Justin Figueroa’s dream becomes reality Saturday.
When the 2017 Holy Spirit High School graduate was younger, Figueroa and his brother played the boxing video game series “Fight Night.” As a lifelong Atlantic City resident, he always chose the same venue to have those simulated fights — Jim Whelan Boardwalk Hall.
“At the time, Atlantic City was all we knew,” said Figueroa, who started boxing at age 10. “It’s just insane that it’s coming to life. We kind of manifested it.”
The 23-year-old will make his professional boxing debut Saturday at Boardwalk Hall when he fights Tavaris Smith (0-5) of Toledo, Ohio, one of eight bouts on the Boardwalk Boxing: Rising Star Series card. The fights will start at 6:30 pm Figueroa’s is a four-round middleweight bout.
“I am definitely excited,” said Figueroa, who has been training at different places around the state and the Philadelphia area since finishing an amateur circuit in December 2021. The past 12 weeks, he has been mainly training in the resort. “It’s honestly a dream.”
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“I feel like I’ve been waiting for this moment for a while,” he said. “I feel ready. I am ready to lay it all on the line. Sometimes I do get a little nervous and have a little anxiety about it because it’s my first go-around at it. So there is a little bit of nervousness, but then I remember all the hard work I’ve put into this. I feel like I am going to seize the moment.
“I can’t wait to showcase the hard work I put in.”
Weigh-ins are set for 2 pm Friday at the Spirit Bar at Showboat Atlantic City and will open to the public. Millville-based company Rising Star Promotions, along with Atlantic City Sports Commission, will stage the event. Local fighter Thomas “Cornflake” LaManna runs Rising Star, which has promoted cards since 2015.
LaManna (31-5-1, 13 KOs), a 2011 Millville graduate, will fight Saul Roman (46-15, 38 KOs) of Tijuana, Baja California, Mexico, in the eight-round main event, a middleweight bout scheduled to start at 9 pm
LaManna has not fought in the resort since 2018.
“I’m excited to be back,” said LaManna, who had a fight in Philadelphia in 2020. “It’s going to be great. I’m just trying to not get all my nerves psyched up. I’m looking forward to it “
LaManna earned a second-round technical knockout in August 2021, his last fight. He had lost in the World Boxing Association middleweight title bout in May 2021, falling to Erislandy Lara.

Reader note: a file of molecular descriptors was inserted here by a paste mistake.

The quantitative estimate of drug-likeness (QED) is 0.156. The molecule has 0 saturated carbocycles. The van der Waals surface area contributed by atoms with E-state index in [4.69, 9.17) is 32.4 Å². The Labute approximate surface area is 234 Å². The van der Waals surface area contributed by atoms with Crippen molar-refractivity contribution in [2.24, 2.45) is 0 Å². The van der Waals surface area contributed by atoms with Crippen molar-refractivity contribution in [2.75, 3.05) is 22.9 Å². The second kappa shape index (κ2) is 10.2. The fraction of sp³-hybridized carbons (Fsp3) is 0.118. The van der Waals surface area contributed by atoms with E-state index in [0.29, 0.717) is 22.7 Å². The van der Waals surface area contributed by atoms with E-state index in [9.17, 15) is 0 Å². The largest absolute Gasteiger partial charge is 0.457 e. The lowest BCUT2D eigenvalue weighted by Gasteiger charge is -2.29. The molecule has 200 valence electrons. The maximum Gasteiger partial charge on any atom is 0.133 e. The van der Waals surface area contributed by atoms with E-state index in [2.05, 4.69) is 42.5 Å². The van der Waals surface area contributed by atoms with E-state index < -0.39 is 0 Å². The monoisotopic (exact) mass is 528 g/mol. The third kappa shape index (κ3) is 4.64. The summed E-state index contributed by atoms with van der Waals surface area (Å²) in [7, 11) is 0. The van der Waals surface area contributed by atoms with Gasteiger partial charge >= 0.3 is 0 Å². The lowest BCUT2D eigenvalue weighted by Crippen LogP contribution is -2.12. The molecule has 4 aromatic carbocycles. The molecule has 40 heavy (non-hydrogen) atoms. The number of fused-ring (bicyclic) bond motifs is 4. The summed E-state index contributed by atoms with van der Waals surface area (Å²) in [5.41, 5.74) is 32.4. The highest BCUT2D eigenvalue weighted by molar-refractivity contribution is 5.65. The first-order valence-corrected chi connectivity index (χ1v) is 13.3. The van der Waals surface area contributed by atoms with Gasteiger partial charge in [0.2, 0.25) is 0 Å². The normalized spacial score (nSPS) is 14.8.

LaManna thought that was his last fight.
“I just needed to get back,” said LaManna. “I just got to a bad place, and I didn’t want to go out like that. I just missed fighting. I had fun promoting. I will still have fun promoting and will continue to do these shows, but I am a fighter first . I always have and always will. I want to keep going on with my fighting career.”
LaManna is tentatively scheduled to fight for a WBA Regional title in Colombia in two weeks. LaManna anticipates his fight and the entire event will go well Saturday.
“I’m excited,” LaManna said. “I’m looking forward to everything. Me and all the other fighters have to be great that night and write another piece of Atlantic City boxing history.”
Rising Star also staged a card at Boardwalk Hall’s Adrian Phillips Ballroom in March, which Figueroa attended. After he saw the event, Figueroa wanted to fight in the Rising Star’s next card.
“I feel like this is what Atlantic City needs,” said Figueroa, who praised Rising Star for putting on this event and noted Saturday’s atmosphere will be electric. “Boxing played a big part in Atlantic City, and I’m really excited to bring boxing back to Atlantic City, the city I grew up in. It’s going to be a great event.”
Figueroa fought up and down the East Coast as a kid but discovered other sports as a teenager. He enjoyed the team aspect and stepped away from fighting. He played football and wrestled at Spirit, his two main sports.
Figueroa also played baseball and competed in track and field. He is a member of the Atlantic City Beach Patrol. Being a well-rounded athlete helps him in the ring.
Figueroa started training to fight again in 2018. He won an amateur fight in 2019, just months before the COVID-19 pandemic put everything on hold. Last year, Figueroa won eight of 10 fights, but his one loss came against the top-ranked amateur fighter in the nation.
“My plan was to win the whole thing because I had high hopes, but when I lost, it was a close fight, but they gave it to the other guy, it crushed my dreams. It broke my heart when I lost that fight.”
But he wanted to “go back to my home city and try my best to bring boxing back to Atlantic City,” he said.
“I feel more than ready,” Figueroa said. “I trained my heart out. I gave my life to boxing. I feel very well-prepared. There is definitely room to grow, and I look to get better each fight, but I think I’m ready.”
Contact Patrick Mulranen: 609-272-7217
“I feel ready. I am ready to lay it all on the line.” Justin Figueroa, on his pro boxing debut